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Did Ellen White Call for Ordaining Women?
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What was Mrs. White's stance in regard to the ordination of women? Her prophetic role and her involvement in the founding and nurturing of the Seventh-day Adventist Church make this a question of interest to Adventists today. In recent years some have proposed that we may find support in Mrs. White's writings for ordaining women as pastors or elders. This study examines the main passages that people are using in support of women's ordination to see what those passages actually teach.

The “Ordination” Statement

In 1895 Ellen White wrote the following: “Women who are willing to consecrate some of their time to the service of the Lord should be appointed to visit the sick, look after the young, and minister to the necessities of the poor. They should be set apart to this work by prayer and laying on of hands. In some cases they will need to counsel with the church officers or the minister; but if they are devoted women, maintaining a vital connection with God, they will be a power for good in the church. This is another means of strengthening and building up the church. We need to branch out more in our methods of labor. Not a hand should be bound, not a soul discouraged, not a voice should be hushed; let every individual labor, privately or publicly, to help forward this grand work. Place the burdens upon men and women of the church, that they may grow by reason of the exercise, and thus become effective agents in the hand of the Lord for the enlightenment of those who sit in darkness.” 1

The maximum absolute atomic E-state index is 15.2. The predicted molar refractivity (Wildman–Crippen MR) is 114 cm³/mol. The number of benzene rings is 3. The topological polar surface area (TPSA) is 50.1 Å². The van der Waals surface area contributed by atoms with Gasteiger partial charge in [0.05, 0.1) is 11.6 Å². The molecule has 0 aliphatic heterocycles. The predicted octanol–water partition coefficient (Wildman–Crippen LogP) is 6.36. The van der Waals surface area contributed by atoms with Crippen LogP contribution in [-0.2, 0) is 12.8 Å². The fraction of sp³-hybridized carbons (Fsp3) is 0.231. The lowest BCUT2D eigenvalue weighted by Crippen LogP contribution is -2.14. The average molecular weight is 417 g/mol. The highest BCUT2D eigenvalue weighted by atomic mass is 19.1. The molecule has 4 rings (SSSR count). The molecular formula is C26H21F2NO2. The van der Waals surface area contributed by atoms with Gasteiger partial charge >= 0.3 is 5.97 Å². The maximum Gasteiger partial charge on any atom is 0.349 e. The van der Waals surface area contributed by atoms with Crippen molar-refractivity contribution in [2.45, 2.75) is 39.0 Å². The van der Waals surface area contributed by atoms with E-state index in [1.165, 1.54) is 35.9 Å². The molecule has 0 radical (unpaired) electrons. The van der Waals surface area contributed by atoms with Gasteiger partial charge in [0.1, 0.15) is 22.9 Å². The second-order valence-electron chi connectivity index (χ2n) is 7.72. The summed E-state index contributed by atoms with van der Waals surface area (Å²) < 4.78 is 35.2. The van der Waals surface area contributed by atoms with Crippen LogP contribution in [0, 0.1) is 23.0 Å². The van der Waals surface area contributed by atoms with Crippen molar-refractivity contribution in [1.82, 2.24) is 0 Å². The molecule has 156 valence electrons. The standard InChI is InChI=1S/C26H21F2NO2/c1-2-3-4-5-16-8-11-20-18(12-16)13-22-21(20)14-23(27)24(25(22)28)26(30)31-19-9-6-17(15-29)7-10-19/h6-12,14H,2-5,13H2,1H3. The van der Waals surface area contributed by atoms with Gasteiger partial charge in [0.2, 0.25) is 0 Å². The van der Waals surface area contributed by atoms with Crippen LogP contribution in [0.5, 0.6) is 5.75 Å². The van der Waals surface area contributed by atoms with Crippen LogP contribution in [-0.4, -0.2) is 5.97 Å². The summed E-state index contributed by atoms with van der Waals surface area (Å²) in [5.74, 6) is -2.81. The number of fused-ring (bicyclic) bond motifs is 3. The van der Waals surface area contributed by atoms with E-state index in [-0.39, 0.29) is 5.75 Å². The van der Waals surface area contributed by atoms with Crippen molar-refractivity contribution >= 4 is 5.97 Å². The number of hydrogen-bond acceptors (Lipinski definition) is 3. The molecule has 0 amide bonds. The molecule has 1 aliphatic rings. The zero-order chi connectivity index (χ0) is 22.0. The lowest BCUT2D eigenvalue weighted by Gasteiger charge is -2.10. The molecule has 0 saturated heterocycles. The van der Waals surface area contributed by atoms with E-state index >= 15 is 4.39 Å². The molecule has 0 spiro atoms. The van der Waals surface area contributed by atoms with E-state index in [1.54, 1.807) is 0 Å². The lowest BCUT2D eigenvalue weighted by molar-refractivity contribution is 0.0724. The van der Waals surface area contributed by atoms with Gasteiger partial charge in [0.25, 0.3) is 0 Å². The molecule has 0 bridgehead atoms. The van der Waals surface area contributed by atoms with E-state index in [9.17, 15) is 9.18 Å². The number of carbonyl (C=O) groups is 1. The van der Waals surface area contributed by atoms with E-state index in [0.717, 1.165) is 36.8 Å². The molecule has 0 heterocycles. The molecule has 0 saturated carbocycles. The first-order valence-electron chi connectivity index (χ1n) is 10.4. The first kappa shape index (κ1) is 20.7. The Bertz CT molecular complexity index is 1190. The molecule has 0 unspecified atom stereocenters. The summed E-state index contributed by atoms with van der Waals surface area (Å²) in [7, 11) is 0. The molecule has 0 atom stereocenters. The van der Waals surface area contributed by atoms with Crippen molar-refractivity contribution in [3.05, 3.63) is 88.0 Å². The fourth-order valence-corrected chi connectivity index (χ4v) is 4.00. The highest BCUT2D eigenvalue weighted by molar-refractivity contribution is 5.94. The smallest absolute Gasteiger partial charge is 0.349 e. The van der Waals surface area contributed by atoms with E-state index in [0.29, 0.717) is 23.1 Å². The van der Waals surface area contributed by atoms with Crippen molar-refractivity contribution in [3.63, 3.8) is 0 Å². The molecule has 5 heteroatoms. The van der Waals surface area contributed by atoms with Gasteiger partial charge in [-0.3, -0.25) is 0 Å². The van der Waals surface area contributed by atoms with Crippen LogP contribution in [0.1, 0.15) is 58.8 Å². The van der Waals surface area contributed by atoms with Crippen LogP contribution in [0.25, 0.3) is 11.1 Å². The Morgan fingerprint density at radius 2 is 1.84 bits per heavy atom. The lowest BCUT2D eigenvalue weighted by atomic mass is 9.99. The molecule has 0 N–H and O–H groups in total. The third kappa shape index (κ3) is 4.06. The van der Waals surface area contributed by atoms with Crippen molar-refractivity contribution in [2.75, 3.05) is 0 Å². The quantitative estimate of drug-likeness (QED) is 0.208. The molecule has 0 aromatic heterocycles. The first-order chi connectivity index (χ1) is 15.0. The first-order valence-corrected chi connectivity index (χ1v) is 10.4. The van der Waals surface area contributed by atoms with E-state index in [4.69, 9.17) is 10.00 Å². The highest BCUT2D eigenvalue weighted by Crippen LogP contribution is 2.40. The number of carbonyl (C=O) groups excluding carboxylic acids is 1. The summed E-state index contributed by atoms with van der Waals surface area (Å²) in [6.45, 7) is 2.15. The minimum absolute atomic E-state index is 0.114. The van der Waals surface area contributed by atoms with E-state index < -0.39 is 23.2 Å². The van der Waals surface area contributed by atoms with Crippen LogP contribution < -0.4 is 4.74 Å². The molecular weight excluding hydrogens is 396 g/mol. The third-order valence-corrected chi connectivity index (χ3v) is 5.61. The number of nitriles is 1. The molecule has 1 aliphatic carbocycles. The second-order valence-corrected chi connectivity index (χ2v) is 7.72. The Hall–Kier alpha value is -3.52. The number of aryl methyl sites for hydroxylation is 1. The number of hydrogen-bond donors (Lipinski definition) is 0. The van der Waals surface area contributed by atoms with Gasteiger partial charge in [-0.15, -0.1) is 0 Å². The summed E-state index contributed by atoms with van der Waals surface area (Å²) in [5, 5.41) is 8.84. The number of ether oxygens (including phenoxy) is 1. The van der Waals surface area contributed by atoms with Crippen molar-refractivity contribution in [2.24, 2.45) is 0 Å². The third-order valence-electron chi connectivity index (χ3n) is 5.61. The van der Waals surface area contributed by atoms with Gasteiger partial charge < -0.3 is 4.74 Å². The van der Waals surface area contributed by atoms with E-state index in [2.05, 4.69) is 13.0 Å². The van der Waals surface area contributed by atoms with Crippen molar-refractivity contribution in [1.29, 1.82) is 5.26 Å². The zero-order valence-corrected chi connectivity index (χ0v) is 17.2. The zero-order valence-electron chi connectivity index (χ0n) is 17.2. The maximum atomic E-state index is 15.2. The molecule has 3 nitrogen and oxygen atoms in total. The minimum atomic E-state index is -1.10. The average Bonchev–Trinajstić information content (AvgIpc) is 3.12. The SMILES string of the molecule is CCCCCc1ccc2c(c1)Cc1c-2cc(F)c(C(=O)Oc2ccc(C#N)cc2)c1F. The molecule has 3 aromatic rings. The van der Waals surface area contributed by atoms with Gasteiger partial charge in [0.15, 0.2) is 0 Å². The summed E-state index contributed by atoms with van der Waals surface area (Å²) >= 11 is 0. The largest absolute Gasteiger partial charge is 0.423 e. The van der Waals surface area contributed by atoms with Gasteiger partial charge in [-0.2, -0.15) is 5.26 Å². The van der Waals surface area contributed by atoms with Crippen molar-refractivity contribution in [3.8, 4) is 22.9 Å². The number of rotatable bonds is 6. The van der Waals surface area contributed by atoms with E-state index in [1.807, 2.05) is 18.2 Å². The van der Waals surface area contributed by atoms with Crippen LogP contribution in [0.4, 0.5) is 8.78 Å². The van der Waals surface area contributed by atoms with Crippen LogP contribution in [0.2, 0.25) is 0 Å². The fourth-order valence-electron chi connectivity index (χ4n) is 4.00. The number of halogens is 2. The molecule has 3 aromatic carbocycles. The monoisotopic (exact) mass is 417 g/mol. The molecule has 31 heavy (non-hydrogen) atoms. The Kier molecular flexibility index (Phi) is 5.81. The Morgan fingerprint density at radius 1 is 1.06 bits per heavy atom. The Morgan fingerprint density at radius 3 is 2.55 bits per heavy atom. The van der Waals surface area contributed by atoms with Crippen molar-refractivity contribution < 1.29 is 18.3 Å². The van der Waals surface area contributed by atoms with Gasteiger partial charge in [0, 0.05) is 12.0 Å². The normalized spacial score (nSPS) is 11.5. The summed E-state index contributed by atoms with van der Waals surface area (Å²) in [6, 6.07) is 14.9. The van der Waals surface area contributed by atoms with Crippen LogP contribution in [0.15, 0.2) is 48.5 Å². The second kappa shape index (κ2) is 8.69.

Careful reading of this statement reveals that:

  1. This ministry is part-time. “Women who are willing to consecrate some of their time.

    . . .” Therefore from the start it does not seem to be referring to pastoral ministry.

  2. The work is something other than that which the church was already doing. “This is another means of strengthening and building up the church. We need to branch out more in our methods of labor.”

  3. Since “in some cases they will need to counsel with the church officers 2 or the minister,” she does not equate them with the minister, nor does she regard them as the officers whose responsibility it is to lead the local congregation.

Was Mrs. White here calling for an ordained woman ministry? If one uses the term ministry in its broad sense of service, yes. But she has clearly distinguished this ministry from that of the pastor or the leading church officers.

Further, the article from which the statement comes is entitled “The Duty of the Minister and the People.” It calls for involvement of the laity in the work of the church. Its purpose is not to change the structure of the pastoral ministry, but rather to change its emphasis from a focus on the minister's work to one in which the laity is active and motivated.
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